Nate Graham joined the Inter-American Dialogue in 2018 as the program assistant for Energy, Climate Change & Extractive Industries. He graduated Phi Beta Kappa from Washington University in St. Louis with a B.A. in political science and economics and a minor in environmental studies. While at Washington University, Nate spent a semester studying at the Pontificia Universidad Católica de Chile and interning at the US Foreign Commercial Service in Santiago, where he focused on the mining and automotive sectors. His articles on energy and climate policy in Mexico, Venezuela, and Brazil have been published in The New York Times, Foreign Policy, World Politics Review, and Americas Quarterly. He speaks English and Spanish and has intermediate proficiency in Portuguese.
Revitalizing Brazil’s energy sector will be key to Jair Bolsonaro’s success as president – but so far, he’s had mixed results when it comes to getting reforms through Congress. Unless Bolsonaro learns to work with legislators and ease turbulence within his government, Brazil’s missing energy reforms will continue to threaten its economy, and its politics.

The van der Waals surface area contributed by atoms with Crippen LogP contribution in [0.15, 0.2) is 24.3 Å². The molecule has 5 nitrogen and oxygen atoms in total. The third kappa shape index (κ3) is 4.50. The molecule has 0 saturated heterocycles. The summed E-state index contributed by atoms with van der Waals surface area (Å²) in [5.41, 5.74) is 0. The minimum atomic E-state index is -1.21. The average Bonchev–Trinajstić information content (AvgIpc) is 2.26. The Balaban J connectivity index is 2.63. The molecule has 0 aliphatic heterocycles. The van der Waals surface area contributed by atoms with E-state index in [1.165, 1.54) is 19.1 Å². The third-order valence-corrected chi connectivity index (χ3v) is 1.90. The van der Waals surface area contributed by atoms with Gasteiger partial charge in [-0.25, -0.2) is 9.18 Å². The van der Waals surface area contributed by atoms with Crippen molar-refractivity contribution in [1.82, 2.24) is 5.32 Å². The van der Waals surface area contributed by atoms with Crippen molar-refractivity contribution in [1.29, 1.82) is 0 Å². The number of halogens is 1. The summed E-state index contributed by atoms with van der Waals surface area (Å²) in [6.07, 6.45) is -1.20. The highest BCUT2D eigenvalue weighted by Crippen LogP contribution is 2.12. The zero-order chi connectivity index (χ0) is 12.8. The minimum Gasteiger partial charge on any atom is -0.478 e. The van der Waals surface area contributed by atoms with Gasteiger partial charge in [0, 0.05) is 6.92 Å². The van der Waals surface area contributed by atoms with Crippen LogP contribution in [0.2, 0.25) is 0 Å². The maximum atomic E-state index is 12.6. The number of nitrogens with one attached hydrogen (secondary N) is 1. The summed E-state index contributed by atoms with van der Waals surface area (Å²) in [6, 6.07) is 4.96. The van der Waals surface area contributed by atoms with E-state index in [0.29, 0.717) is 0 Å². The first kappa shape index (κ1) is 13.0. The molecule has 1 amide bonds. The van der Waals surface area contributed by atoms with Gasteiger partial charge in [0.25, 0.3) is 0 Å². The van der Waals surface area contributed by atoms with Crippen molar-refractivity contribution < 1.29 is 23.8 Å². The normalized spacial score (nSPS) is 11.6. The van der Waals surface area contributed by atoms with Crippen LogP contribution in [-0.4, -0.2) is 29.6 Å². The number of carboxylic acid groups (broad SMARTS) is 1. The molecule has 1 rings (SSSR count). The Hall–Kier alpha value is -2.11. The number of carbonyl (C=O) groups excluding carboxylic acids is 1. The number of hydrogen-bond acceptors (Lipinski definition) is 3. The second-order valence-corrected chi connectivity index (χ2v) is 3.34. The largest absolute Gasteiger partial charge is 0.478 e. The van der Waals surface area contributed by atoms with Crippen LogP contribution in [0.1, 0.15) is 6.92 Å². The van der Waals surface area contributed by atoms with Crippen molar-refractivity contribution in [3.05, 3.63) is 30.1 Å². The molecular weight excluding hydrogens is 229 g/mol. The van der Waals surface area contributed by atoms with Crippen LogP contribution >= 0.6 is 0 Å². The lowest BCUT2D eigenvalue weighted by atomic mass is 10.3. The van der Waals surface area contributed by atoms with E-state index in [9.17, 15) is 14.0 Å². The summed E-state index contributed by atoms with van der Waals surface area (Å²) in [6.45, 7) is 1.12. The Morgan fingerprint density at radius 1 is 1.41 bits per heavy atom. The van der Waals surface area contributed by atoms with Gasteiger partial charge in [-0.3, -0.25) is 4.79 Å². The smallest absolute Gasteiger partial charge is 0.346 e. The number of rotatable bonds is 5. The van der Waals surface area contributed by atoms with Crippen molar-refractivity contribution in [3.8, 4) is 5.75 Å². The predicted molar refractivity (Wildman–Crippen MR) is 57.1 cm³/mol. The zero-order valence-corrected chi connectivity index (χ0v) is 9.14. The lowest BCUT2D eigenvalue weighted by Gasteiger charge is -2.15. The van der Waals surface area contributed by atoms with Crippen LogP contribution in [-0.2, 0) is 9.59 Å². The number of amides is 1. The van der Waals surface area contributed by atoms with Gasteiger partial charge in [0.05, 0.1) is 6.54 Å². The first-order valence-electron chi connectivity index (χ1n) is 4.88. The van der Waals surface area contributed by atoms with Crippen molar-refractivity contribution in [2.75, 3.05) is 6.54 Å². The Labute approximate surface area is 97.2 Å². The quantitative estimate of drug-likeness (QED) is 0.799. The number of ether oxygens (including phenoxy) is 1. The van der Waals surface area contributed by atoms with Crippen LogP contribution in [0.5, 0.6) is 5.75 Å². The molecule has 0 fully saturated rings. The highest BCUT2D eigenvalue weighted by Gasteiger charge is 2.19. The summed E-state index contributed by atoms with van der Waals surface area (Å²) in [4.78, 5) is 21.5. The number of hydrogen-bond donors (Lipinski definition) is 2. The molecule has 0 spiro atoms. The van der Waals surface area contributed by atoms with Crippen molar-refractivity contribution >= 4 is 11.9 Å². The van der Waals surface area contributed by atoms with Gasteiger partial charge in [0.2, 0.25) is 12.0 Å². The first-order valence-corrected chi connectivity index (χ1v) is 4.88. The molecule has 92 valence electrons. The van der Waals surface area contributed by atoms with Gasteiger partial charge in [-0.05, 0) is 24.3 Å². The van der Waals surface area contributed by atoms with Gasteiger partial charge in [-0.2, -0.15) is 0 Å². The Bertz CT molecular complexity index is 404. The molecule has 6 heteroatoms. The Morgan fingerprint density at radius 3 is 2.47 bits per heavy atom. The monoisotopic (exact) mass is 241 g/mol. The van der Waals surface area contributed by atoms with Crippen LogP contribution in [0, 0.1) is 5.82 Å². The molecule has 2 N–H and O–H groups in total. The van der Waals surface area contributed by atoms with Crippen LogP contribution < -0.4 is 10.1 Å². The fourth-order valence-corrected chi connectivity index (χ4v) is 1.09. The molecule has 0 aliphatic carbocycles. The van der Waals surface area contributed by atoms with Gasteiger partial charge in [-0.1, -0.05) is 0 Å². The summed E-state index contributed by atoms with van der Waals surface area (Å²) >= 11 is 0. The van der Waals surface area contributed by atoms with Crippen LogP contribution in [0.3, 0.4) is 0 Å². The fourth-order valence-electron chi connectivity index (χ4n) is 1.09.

The development of energy resources is an integral component of many of Latin America’s economies, from established producers like Colombia and Brazil to newcomers to the global energy market like freshly oil-rich Guyana. However, policymakers and energy companies throughout the region must devise solutions to a variety of fiscal, political, social, and environmental hurdles to ensure successful and sustainable projects, explained speakers at an Inter-American Dialogue event on May 10.
A lack of transmission-line maintenance may have been the immediate trigger for the power outage that left much of Venezuela in darkness on March 7, but it is a symptom of almost two decades of government mismanagement that has debilitated Venezuela’s power sector, draining its reserves of both human and financial capital and nudging it towards collapse.
President Andrés Manuel López Obrador has shaken up Mexico’s energy industry even more than anticipated. Nate Graham, assistant for the Energy Program, posed some questions to non-resident senior fellow Héctor Castro Vizcarra to discern where the country’s energy sector is headed.